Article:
Notes based on Arabic FAQ from http://arabic.desert-sky.net/index.html
Short vowels are usually not indicated in writing.For example, looking at the word فلفل
, you would see "f-l-f-l" and not know what vowels come in between those letters. The good news is, this gets easier with time and practice. And if you memorize the verb forms (more on them below), that really helps in figuring out the correct pronunciations for lots of words.
Therefore, a beginning student would see كتب
as k-t-b, and not know which vowels to insert between letters. This word could be "kataba" (he wrote), "kutiba" (it was written), or "kutub" (books). How do you know which one it is? Well, if you're an absolute beginner, you won't know all the possible pronunciations, and you simply won't know how to pronounce it without checking a dictionary or asking a native speaker. This is frustrating, but as you learn more vocabulary and grammar, things will get easier. Once you gain more knowledge of Arabic, you'll know that كتب
could be a verb in the regular past tense (kataba) or the passive voice (kutiba), or a noun (kutub). Then you'll figure out the correct pronunciation from context.
Learning the verb forms as soon as you can will also help with this. You'll know all the patterns for conjugating the different verb types and deriving certain words (like active/passive participles) from verbs. For example, you'll know that form 3 verbs are pronounced يُفاعِلُ in the present tense. Then when you see يغادر, you'll know the pronunciation without having to look it up. Still, when you see a form 1 verb you don't know, you will have to look it up in the dictionary to know the pronunciation of the present-tense conjugation. But basically, reading Arabic will get easier with time and knowledge.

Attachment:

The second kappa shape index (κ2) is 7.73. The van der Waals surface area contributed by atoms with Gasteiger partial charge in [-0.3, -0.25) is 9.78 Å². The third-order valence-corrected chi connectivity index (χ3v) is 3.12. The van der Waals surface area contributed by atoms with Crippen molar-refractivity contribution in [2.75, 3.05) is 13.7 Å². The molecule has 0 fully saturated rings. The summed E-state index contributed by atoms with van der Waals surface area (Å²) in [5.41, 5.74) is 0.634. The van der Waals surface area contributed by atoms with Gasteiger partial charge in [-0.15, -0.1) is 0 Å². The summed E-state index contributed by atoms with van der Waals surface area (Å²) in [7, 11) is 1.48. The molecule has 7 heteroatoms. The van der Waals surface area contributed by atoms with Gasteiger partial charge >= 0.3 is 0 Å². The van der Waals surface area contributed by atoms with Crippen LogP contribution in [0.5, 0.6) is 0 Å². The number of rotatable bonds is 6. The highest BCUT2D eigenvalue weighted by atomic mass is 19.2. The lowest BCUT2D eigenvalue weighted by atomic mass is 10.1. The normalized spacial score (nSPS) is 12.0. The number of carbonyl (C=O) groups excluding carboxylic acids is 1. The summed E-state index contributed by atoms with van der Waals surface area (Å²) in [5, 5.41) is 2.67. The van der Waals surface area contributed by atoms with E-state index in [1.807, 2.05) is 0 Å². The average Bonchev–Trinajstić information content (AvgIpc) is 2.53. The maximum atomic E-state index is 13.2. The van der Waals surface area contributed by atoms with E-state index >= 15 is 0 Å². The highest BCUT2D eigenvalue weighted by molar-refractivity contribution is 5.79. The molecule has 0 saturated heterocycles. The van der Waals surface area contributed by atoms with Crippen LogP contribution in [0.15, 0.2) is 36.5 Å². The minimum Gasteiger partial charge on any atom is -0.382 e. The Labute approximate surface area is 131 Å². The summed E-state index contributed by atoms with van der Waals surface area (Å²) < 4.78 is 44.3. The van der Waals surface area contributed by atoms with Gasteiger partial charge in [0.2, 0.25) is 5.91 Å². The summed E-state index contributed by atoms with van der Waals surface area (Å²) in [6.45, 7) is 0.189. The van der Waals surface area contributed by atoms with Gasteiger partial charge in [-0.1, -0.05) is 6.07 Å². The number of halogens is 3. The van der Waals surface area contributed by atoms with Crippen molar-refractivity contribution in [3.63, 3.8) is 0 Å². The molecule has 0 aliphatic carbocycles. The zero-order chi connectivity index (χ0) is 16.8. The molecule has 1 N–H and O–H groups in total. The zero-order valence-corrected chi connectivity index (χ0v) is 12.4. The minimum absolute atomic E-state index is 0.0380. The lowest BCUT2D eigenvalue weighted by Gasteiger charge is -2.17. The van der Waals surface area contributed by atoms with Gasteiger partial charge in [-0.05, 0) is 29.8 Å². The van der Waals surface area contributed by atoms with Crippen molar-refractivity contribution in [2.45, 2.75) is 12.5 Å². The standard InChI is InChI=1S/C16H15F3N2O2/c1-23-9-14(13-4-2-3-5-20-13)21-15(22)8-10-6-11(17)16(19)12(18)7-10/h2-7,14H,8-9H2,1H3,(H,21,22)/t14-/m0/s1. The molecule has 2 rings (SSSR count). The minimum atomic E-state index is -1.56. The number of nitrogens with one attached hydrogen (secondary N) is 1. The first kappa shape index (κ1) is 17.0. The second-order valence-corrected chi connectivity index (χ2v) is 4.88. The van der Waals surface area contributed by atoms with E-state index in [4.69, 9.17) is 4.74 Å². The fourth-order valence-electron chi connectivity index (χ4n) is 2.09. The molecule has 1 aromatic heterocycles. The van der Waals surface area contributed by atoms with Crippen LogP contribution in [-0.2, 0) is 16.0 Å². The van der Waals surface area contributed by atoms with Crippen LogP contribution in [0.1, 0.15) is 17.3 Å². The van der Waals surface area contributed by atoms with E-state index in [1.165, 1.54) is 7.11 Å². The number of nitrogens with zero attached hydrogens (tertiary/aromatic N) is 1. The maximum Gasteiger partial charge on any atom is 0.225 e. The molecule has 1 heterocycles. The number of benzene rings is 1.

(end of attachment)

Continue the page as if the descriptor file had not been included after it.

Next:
Stylistically Arabic is also complicated; it's quite common for sentences to go on for a paragraph, so that by the time you reach the end you have to remind yourself what the original subject of the sentence was! The Arabic writing style is also a lot more "flowery" than the way English is usually written. So writing in Arabic is quite different from writing in English, and it takes a lot of practice to write in a smooth, natural style.
Differences between the MSA and the dialect that I noticed (I referred to http://en.wikipedia.org/wiki/Varieties_of_Arabic
* no case endings
* vowel length doesn't seem to matter
* third syllable from the end is stressed
* ta marbuta usually not pronounced
… or is it simply the formal short pronunciation described here: http://en.wikipedia.org/wiki/Arabic_language
30 Anki cards today, 15 tomorrow. The gaps are getting bigger and bigger, the average is 12 days, the max is 27 days (nearly a month!).New wordsBada بعد
P.S. Sarah told me the second letter in yodʒeboni
, so I can finally stop misspelling it.